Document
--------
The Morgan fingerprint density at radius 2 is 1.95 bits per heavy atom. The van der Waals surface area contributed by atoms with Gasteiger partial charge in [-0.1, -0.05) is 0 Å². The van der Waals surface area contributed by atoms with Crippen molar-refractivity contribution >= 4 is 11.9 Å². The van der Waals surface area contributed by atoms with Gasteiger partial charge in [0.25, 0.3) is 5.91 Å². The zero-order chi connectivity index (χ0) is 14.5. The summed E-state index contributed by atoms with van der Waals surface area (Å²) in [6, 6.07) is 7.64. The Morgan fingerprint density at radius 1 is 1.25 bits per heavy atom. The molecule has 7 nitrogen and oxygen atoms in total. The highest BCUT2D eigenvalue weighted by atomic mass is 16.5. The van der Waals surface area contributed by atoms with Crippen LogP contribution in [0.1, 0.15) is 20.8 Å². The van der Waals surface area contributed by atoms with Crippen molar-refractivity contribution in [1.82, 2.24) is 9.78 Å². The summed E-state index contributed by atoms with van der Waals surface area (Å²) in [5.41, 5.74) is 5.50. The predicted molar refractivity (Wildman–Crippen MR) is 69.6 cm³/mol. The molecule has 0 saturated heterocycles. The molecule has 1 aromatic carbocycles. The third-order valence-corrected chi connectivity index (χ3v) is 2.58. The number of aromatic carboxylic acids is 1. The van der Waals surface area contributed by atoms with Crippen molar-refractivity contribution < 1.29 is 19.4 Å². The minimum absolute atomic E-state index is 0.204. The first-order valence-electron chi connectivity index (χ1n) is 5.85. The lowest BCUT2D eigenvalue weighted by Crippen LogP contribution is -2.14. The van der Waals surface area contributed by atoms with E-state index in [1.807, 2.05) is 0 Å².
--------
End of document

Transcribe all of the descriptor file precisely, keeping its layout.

The Morgan fingerprint density at radius 2 is 1.95 bits per heavy atom. The van der Waals surface area contributed by atoms with Gasteiger partial charge in [-0.1, -0.05) is 0 Å². The van der Waals surface area contributed by atoms with Crippen molar-refractivity contribution >= 4 is 11.9 Å². The van der Waals surface area contributed by atoms with Gasteiger partial charge in [0.25, 0.3) is 5.91 Å². The zero-order chi connectivity index (χ0) is 14.5. The summed E-state index contributed by atoms with van der Waals surface area (Å²) in [6, 6.07) is 7.64. The Morgan fingerprint density at radius 1 is 1.25 bits per heavy atom. The molecule has 7 nitrogen and oxygen atoms in total. The highest BCUT2D eigenvalue weighted by atomic mass is 16.5. The van der Waals surface area contributed by atoms with Crippen LogP contribution in [0.1, 0.15) is 20.8 Å². The van der Waals surface area contributed by atoms with Crippen molar-refractivity contribution in [1.82, 2.24) is 9.78 Å². The summed E-state index contributed by atoms with van der Waals surface area (Å²) in [5.41, 5.74) is 5.50. The predicted molar refractivity (Wildman–Crippen MR) is 69.6 cm³/mol. The molecule has 0 saturated heterocycles. The molecule has 1 aromatic carbocycles. The third-order valence-corrected chi connectivity index (χ3v) is 2.58. The number of aromatic carboxylic acids is 1. The van der Waals surface area contributed by atoms with Crippen molar-refractivity contribution < 1.29 is 19.4 Å². The minimum absolute atomic E-state index is 0.204. The first-order valence-electron chi connectivity index (χ1n) is 5.85. The lowest BCUT2D eigenvalue weighted by Crippen LogP contribution is -2.14. The van der Waals surface area contributed by atoms with E-state index in [1.807, 2.05) is 0 Å².